Cloud computing makes it possible to access storage, computing, software, and other services through the internet. This helps enterprises save money and operate with more agility, eliminating the need to buy and maintain costly on-site hardware.
For most investors, Arista Networks (ANET -1.55%) and Cloudflare (NET -0.75%) probably aren't the first cloud computing companies that come to mind. But both play an important role in the industry, and both look like good long-term investments. Here's why.
Enterprise applications have traditionally been installed on specific servers, meaning most traffic was moving "north-south" (in and out of data centers). But cloud computing changed that model, and applications now run across thousands of servers, meaning more traffic moves "east-west" (between servers).
Put simply, cloud computing created a need for a new type of network, one capable of supporting much greater bandwidth. Arista pioneered software-driven cloud networking to solve this problem.
Compared to hardware-centric solutions, Arista's platform is more programmable and less complex, lowering the total cost of network ownership for clients. Furthering this advantage is Arista's CloudVision, a single platform that allows enterprises to monitor networks in real time across campus and cloud environments. By comparison, Cisco Systems requires its clients to use multiple different products, which increases the burden on IT teams.
These advantages have helped Arista take the top spot in the 100 Gbps (gigabit per second) ethernet switching market, with 30% market share compared to Cisco's 21%. That competitive edge continued to drive growth in the first quarter of 2021.
During the Q1 earnings call, CEO Jayshree Ullal noted several customers wins, both in the data center and enterprise campus environments. Notably, each of these new clients cited different facets of Arista's software-driven approach as their reason for choosing its networking platform.
In total, revenue hit $668 million in Q1, up 28% from the prior year. And Arista's operating margin expanded 230 basis points, driving earnings of $2.27 per diluted share, up 31%. After a rough 2020, investors should be pleased with this turnaround. But the rest of 2021 looks even brighter.
On the conference call, COO Anshul Sadana said Arista expects the next-gen upgrade cycle for 100 Gbps, 200 Gbps, and 400 Gbps switches to start later this year. As the leader in each of those markets, Arista should benefit from strong top-line growth as this cycle commences.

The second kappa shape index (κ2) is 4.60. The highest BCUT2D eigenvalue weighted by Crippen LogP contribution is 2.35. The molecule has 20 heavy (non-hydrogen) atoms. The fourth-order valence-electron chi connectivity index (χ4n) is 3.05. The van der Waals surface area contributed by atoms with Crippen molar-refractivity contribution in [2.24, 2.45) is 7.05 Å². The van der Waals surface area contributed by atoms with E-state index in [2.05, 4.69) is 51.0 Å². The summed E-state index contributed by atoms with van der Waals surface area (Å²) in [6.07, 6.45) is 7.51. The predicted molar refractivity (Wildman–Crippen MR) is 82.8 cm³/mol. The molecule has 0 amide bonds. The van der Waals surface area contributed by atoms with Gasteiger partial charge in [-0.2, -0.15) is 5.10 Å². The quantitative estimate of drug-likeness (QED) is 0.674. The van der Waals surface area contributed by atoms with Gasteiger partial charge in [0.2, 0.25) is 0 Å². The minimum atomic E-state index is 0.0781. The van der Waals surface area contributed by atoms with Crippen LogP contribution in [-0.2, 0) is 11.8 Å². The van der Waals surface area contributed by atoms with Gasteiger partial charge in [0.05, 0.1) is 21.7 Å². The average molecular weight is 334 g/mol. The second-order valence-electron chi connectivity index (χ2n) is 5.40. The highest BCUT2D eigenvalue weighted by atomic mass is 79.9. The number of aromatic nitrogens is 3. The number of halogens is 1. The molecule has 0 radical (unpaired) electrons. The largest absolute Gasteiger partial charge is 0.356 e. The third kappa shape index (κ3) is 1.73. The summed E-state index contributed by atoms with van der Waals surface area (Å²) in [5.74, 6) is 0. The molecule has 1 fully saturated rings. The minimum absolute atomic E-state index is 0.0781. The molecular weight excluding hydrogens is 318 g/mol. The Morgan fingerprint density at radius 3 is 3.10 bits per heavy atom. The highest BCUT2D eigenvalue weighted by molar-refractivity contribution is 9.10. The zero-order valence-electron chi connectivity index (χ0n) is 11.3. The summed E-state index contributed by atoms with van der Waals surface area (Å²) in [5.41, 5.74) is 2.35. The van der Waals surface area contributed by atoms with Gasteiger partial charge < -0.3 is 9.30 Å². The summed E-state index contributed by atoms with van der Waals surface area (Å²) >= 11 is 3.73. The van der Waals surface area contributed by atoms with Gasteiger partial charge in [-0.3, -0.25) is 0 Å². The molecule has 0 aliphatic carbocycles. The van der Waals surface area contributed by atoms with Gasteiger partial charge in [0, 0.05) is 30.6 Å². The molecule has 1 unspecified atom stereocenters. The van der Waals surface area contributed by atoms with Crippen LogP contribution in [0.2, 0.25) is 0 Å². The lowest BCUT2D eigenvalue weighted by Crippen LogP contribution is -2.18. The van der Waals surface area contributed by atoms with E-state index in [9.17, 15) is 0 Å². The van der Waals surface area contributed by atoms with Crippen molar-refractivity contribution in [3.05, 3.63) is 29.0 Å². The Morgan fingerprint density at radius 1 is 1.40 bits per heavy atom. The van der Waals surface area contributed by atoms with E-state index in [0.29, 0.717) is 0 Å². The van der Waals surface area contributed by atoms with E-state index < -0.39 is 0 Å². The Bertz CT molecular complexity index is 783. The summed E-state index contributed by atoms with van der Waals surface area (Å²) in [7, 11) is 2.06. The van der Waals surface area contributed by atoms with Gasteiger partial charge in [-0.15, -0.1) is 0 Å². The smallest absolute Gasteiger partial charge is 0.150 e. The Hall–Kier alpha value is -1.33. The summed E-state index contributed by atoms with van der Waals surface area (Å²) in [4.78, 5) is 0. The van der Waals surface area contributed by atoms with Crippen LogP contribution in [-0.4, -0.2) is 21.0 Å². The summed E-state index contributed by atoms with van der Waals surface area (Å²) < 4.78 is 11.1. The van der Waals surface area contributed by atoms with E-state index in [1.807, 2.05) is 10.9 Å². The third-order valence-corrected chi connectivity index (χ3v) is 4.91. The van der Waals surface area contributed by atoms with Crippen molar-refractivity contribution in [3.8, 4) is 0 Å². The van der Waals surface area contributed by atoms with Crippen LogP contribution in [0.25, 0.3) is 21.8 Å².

Beyond that near-term catalyst, computer-intensive technologies like artificial intelligence will place more demand on data centers in the years ahead. That will be magnified by the proliferation of connected Internet of Things (IoT) devices. Those trends should drive demand for high-speed networking solutions, which should help Arista continue to grow its business.
Cloudflare's edge cloud is similar to central clouds like Amazon Web Services, except its servers are strategically positioned at internet exchange points around the globe. Think of these as intersections of the internet, places where multiple networks come together. As a result, Cloudflare interconnects with over 9,100 other networks, which positions its servers less than 100ms from 95% of the world's connected population.
This strategy lends itself to speed, security, and reliability. Clients turn to Cloudflare to ensure applications and websites load quickly, and to secure corporate networks and resources. In total, management believes the company's addressable market will hit $100 billion by 2024.
Cloudflare continued to capitalize on that opportunity during the first quarter of 2021. Revenue reached $138 million, up 51% from the prior year. Gross margin was roughly flat at 76.8%, evidencing its potential profitability, though the company continues to prioritize growth over profits.
To that end, net income was -$40 million, but cash from operations flipped into positive territory, hitting $24 million. This metric adds certain non-cash charges (e.g. depreciation, stock-based compensation) back to net income, making it a better measure of actual cash flow. A positive number is a good sign -- it indicates Cloudflare can continue to operate without issuing debt or diluting shareholders.
However, I think the most impressive metrics were customer growth and retention. Cloudflare ended Q1 with 119,206 paying customers, up 34%. But 945 of those customers now pay over $100,000 each year, a 70% increase from the same period last year.
Cloudflare's dollar-based net retention was 123% in Q1, indicating a 23% uptick in customer spend. That creates a compounding effect -- more customers and more revenue per customer -- which has powered Cloudflare's strong top-line growth. I believe that momentum will carry into future quarters.
Beyond that, cloud computing should continue to gain popularity, as enterprises seek efficiency and agility in an increasingly digital landscape. And I believe Cloudflare will benefit from that trend. That's why investors should consider buying a few shares of this growth stock.